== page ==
Barbara Tomash is the author of three previous books of poetry, Arboreal (Apogee 2014), Flying in Water, which won the 2005 Winnow First Poetry Award, and The Secret of White (Spuyten Duyvil 2009). An earlier version of PRE- was a finalist for the 2016 Colorado Poetry Prize and for the Rescue Press Black Box Poetry Prize. Her poems have appeared in Colorado Review, Denver Quarterly, Web Conjunctions, New American Writing, VOLT, Verse, OmniVerse, Witness, and numerous other journals. She lives in Berkeley, California, and teaches in the Creative Writing Department at San Francisco State University.
Barbara Tomash’s PRE- is forthcoming from Black Radish Books, February 2018.
Publishers Weekly review of PRE-: “With great dexterity and a touch of alchemy, Tomash (Arboreal) examines lexical semantics through contemplating series of prefixes and what each is capable of prompting. Tomash refrains from revealing the full words that she conjures from each prefix; the poems cohere in the manner of a collage of various incomplete definitions. It’s an absorbing linguistic expedition that will leave readers puzzling out the words being delineated and their relationships with each other…. Enigmatic yet welcoming, Tomash’s poems illuminate hidden relationships buried in language.”
Praise for PRE-
All language is a game played in and through relation. PRE- takes seriously the playful question— what happens to language when words think for themselves?—and attempts to make that impossibility possible. By ingeniously uncoupling prefixes from their stems Barbara Tomash divorces ordinary words from their workaday labor of denotation. New and unforeseen thoughts form relationships in the gap after the prefix and its hyphen—“meaning, a small cavity, an inner space.” Indeed, we emerge from each of these meticulously notated poems as from the interior space of meditation: to a renewed faith in how we make meaning of our relation to the world. Ultimately, this book is “a setting into motion/with ceremony,” by which I mean it is a praise song to the generative power and startling ecstatic plasticity of language.—Brian Teare, author of The Empty Form Goes All the Way to Heaven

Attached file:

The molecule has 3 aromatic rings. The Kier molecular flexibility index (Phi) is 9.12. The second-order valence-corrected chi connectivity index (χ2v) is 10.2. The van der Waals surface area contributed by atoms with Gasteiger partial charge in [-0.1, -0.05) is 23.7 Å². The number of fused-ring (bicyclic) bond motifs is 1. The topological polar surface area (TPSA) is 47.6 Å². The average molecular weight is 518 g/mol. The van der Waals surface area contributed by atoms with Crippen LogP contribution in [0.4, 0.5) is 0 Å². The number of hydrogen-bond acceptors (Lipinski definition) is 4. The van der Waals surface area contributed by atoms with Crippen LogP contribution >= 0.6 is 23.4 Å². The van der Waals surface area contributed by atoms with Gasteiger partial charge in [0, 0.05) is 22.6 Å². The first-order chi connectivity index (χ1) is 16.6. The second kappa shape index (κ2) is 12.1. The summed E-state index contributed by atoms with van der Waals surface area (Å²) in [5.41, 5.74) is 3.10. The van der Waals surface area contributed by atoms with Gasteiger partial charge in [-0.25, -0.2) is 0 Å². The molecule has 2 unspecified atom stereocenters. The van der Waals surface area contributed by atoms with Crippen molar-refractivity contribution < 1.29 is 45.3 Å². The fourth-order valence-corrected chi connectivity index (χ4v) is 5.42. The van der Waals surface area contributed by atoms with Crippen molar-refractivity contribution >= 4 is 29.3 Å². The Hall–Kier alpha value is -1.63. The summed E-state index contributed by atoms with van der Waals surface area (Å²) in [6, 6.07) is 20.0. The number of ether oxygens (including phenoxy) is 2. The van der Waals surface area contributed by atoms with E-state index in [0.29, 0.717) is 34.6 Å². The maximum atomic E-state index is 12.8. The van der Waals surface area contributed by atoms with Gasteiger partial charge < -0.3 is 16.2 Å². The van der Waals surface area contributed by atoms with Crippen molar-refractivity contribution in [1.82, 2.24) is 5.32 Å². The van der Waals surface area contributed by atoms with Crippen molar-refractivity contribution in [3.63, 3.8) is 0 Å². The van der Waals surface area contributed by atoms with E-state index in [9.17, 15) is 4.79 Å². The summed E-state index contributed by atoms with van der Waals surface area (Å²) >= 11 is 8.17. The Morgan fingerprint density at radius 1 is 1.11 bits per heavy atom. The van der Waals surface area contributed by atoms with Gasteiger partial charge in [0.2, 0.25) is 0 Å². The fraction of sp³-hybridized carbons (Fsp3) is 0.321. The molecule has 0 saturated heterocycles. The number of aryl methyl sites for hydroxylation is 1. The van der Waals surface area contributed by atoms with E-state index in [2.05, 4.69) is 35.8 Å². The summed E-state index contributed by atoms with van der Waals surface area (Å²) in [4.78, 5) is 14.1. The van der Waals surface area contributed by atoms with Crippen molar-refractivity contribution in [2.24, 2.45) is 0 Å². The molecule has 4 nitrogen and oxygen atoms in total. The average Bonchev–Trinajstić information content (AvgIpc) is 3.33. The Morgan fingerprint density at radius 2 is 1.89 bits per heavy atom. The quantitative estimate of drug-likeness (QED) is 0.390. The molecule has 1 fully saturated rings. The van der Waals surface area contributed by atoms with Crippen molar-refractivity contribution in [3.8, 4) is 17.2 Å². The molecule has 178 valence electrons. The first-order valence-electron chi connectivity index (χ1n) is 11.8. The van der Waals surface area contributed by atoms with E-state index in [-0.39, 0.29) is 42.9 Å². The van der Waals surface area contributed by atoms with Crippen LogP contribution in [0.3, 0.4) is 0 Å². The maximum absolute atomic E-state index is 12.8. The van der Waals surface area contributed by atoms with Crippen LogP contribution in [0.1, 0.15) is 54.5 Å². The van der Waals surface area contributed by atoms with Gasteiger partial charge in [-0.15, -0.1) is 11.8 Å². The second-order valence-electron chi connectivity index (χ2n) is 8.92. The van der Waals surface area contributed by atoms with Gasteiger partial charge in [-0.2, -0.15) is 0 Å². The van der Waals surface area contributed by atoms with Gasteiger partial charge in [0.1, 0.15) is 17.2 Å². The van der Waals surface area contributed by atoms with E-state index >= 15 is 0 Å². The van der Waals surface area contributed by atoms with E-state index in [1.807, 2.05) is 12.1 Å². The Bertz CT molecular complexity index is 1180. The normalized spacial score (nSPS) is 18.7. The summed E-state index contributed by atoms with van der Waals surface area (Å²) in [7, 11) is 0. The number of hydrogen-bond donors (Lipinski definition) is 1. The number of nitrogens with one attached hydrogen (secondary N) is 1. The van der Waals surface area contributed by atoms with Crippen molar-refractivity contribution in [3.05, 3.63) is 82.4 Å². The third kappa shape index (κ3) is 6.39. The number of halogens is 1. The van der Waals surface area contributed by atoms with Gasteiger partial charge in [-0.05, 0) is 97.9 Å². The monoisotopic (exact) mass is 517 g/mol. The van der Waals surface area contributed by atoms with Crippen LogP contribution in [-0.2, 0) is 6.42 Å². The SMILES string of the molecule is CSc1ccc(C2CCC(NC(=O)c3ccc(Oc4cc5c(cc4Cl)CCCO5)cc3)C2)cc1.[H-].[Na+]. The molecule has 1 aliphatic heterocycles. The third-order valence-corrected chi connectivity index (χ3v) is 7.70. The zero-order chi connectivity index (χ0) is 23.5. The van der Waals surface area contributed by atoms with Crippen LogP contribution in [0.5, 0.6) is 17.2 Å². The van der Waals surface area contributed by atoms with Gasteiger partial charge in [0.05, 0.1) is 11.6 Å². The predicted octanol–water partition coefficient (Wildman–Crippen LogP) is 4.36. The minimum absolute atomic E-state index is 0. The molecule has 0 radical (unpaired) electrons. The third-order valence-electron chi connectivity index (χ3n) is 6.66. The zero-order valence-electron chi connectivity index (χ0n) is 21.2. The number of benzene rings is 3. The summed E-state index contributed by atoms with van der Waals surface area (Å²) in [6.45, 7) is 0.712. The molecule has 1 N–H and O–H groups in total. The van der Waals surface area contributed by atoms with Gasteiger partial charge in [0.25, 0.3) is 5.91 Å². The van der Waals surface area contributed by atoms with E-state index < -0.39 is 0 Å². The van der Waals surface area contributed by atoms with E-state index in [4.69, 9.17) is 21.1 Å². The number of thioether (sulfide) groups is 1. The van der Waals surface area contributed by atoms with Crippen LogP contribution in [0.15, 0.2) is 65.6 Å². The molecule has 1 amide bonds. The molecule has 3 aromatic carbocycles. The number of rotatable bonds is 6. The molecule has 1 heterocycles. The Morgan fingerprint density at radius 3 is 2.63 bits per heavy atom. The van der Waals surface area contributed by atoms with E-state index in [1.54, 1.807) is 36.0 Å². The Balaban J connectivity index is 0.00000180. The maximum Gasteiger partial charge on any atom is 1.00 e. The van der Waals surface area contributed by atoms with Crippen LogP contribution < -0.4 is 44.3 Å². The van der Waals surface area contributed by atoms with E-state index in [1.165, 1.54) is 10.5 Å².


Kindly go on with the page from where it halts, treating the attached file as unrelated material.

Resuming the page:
Tomash’s terrific new book PRE- reminds us of Emerson’s great notion that every word was once a poem. Here, not just every word, but every part of each word, in particular, the prefix, where we begin and begin. Deftly, brilliantly, with her characteristic wit, intelligence, and adventurous imagination, Barbara Tomash opens up the word and the world in these poems.—Gillian Conoley, author of Peace
the object pictured is supposed to suggest / not the object pictured / muscular
activity / often blindly arise / rather than a word / their nature and
their source / but not the object pictured / the object pictured / but motivated
by an idea blindly
as when a specific color is felt in one part of the body when another is stimulated : fine silk : a fleshy hollow : a set or table of syllables of lesser sonority : subtle, tricky : to sink in : collapse : in accordance with the rules : in this befallen people of wealth and influence : in this broken having the sepals united : the arrangements of words on the last half of the beat : example : either they or I am wrong